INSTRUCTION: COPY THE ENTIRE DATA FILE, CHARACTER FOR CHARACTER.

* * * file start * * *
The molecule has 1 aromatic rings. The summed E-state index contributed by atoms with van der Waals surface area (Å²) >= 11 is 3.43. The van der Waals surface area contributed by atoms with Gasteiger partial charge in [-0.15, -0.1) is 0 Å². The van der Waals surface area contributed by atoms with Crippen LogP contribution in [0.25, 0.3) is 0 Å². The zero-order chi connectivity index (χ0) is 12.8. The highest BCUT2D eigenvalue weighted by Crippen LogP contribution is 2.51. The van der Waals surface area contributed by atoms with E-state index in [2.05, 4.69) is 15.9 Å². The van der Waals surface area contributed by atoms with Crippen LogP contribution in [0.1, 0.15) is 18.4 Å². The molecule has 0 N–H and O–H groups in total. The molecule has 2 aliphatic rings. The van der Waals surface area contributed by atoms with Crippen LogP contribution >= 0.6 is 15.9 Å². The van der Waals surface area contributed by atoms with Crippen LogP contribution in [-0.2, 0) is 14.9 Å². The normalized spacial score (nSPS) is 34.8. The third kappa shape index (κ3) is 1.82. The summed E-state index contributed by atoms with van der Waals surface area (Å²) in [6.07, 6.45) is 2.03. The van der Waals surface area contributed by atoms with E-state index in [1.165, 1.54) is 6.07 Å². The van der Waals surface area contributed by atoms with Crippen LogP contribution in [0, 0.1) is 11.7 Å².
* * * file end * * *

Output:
The molecule has 1 aromatic rings. The summed E-state index contributed by atoms with van der Waals surface area (Å²) >= 11 is 3.43. The van der Waals surface area contributed by atoms with Gasteiger partial charge in [-0.15, -0.1) is 0 Å². The van der Waals surface area contributed by atoms with Crippen LogP contribution in [0.25, 0.3) is 0 Å². The zero-order chi connectivity index (χ0) is 12.8. The highest BCUT2D eigenvalue weighted by Crippen LogP contribution is 2.51. The van der Waals surface area contributed by atoms with E-state index in [2.05, 4.69) is 15.9 Å². The van der Waals surface area contributed by atoms with Crippen LogP contribution in [0.1, 0.15) is 18.4 Å². The molecule has 0 N–H and O–H groups in total. The molecule has 2 aliphatic rings. The van der Waals surface area contributed by atoms with Crippen LogP contribution >= 0.6 is 15.9 Å². The van der Waals surface area contributed by atoms with Crippen LogP contribution in [-0.2, 0) is 14.9 Å². The normalized spacial score (nSPS) is 34.8. The third kappa shape index (κ3) is 1.82. The summed E-state index contributed by atoms with van der Waals surface area (Å²) in [6.07, 6.45) is 2.03. The van der Waals surface area contributed by atoms with E-state index in [1.165, 1.54) is 6.07 Å². The van der Waals surface area contributed by atoms with Crippen LogP contribution in [0, 0.1) is 11.7 Å².